Charles Lutwidge Dodgson (1832 – 1898), is better known by his pen name Lewis Carroll.  He was an English writer of children’s fiction, most famously “Alice’s Adventures in Wonderland” and its sequel “Through the Looking-Glass.”

He was noted for his wordplay, logic, and fantasy. He was also a mathematician, photographer, and Anglican deacon.

Carroll developed a long relationship with Christ Church, Oxford, where he lived for most of his life as a scholar and teacher.

Alice Liddell, daughter of the Dean of Christ Church, Henry Liddell, is identified as the original inspiration for Alice in Wonderland.

Dodgson met and became friends with John Ruskin in 1857, and around 1863, he developed a close relationship with Dante Gabriel Rossetti and his family. He also knew William Holman Hunt and  John Everett Millais, among other artists.

He knew fairy-tale author George MacDonald, and it was the enthusiastic reception of his draft of Alice by MacDonald’s children that persuaded him to submit the work for publication.

Within his academic discipline of mathematics, Dodgson worked in the fields of geometry, algebra, mathematical logic, and recreational mathematics, producing nearly a dozen books under his real name.

Dodgson also developed new ideas in linear algebra, probability, and the study of elections. His employment as a Mathematical Lecturer at Christ Church gave him financial security.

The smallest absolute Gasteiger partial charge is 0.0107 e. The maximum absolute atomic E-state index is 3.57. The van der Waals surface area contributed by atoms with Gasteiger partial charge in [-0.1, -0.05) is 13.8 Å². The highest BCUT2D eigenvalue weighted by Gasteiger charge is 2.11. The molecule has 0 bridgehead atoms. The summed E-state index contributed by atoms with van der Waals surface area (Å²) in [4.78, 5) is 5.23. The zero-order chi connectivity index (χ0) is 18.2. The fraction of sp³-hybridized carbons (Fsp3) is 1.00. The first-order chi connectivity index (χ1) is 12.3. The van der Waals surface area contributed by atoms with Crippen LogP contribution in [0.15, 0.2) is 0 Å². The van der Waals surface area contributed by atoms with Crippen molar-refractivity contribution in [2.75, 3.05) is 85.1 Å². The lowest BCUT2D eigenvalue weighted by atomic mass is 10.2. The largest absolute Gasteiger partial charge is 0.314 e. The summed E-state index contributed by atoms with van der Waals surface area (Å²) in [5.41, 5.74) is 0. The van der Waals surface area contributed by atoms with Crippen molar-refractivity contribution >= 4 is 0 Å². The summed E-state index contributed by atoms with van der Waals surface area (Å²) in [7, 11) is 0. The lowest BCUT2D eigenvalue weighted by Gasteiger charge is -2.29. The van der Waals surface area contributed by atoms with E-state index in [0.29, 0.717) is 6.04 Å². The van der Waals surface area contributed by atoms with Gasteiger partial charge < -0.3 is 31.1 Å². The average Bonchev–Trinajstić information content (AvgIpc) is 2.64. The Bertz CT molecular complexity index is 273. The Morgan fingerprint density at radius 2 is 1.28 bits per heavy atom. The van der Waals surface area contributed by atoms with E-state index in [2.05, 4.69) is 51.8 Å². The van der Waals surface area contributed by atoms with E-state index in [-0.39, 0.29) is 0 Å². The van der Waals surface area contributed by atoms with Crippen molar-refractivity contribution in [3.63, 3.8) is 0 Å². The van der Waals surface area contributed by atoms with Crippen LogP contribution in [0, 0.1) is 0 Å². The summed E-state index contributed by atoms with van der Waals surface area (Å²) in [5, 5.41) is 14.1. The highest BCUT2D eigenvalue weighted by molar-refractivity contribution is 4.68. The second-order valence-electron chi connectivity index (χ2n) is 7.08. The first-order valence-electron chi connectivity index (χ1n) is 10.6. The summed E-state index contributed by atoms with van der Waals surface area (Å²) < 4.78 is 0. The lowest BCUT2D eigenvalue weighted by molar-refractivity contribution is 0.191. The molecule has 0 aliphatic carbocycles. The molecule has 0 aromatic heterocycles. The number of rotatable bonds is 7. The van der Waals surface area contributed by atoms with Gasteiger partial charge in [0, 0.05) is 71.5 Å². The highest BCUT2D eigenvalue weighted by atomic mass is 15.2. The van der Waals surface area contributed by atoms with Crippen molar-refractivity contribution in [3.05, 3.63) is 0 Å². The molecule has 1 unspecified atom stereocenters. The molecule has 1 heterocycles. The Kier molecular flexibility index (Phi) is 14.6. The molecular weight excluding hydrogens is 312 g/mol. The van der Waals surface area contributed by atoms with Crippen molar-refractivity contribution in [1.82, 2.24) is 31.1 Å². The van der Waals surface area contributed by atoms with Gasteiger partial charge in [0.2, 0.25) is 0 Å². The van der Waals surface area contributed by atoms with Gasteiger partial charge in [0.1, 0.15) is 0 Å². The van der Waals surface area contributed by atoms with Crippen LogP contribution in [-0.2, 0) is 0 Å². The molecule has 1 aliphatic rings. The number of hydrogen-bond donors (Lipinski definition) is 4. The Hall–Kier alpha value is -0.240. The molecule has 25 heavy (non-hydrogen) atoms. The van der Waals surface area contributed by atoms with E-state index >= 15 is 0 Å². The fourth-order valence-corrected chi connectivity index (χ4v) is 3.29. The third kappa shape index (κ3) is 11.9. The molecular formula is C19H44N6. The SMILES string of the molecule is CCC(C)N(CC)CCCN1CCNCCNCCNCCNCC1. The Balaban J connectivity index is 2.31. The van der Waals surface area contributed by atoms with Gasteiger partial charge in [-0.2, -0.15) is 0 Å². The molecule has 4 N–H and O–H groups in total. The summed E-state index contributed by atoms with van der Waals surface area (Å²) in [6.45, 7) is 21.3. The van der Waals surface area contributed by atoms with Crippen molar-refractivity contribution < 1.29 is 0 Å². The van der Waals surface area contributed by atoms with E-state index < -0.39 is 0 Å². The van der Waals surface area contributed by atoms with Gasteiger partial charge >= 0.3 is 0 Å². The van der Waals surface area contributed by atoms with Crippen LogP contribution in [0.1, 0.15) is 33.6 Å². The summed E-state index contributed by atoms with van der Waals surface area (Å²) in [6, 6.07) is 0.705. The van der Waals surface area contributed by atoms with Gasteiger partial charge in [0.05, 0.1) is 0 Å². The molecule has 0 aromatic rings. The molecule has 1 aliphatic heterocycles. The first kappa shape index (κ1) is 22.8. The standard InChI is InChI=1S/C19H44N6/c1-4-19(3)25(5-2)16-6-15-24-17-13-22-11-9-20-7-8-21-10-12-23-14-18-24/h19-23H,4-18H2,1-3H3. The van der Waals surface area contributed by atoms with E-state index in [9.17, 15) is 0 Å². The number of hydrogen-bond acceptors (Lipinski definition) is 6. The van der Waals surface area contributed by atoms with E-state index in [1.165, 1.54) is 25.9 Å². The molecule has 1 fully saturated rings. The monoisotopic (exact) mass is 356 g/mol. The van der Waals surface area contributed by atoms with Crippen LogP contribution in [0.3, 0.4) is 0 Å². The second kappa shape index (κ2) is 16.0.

In 1982, a memorial stone to Carroll was unveiled in Poets’ Corner, Westminster Abbey.

Original Manuscript of Alice in Wonderland

Dodgson was unsatisfied with some of his illustrations and place a photograph of Alice over a drawing of her instead.

Lewis Carroll’s notable works include:

  • Alice’s Adventures in Wonderland,
  • Through the Looking-Glass,
  • The Hunting of the Snark,
  • “Jabberwocky,”
  • Curiosa Mathematica, Part I: A New Theory of Parallels,
  • Curiosa Mathematica, Part II: Pillow Problems,
  • “The Principles of Parliamentary Representation”

‘Alice’s Adventures Under Ground,’ the original manuscript version of Alice’s Adventures in Wonderland

  • Title:                “Alice’s Adventures Under Ground
  • Date:                1862-64, Christ Church College, Oxford, Oxfordshire
  • Culture:            English
  • Format:            Manuscript / Fair copy / Artwork / Image
  • Type:                Historically Influential Books and Manuscripts
  • Museum:          British Library

The Secret World Of Lewis Carroll – Alice In Wonderland Documentary

Alice in Wonderland and Alice Through the Looking Glass by Lewis Carroll Quotes

“It’s no use going back to yesterday because I was a different person then.” 

“Who in the world am I? Ah, that’s the great puzzle.” 

“And what is the use of a book, without pictures or conversations?” 

“Well, I never heard it before, but it sounds uncommon nonsense.”

“If everybody minded their own business, the world would go around a great deal faster than it does.” 

“Begin at the beginning and go on till you come to the end: then stop.”

“It is better to be feared than loved.”

“Why, sometimes I’ve believed as many as six impossible things before breakfast.”

“No wise fish would go anywhere without a porpoise.”

“You’re thinking about something, and it makes you forget to talk.”

“The more there is of mine, the less there is of yours.”

“It’s always tea-time.”

Alice in Wonderland!


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Alice in Wonderland


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Alice in Wonderland


“It’s no use going back to yesterday because I was a different person then.” 
― Alice in Wonderland by Lewis Carroll


Photo Credit: 1)Lewis Carroll / Public domain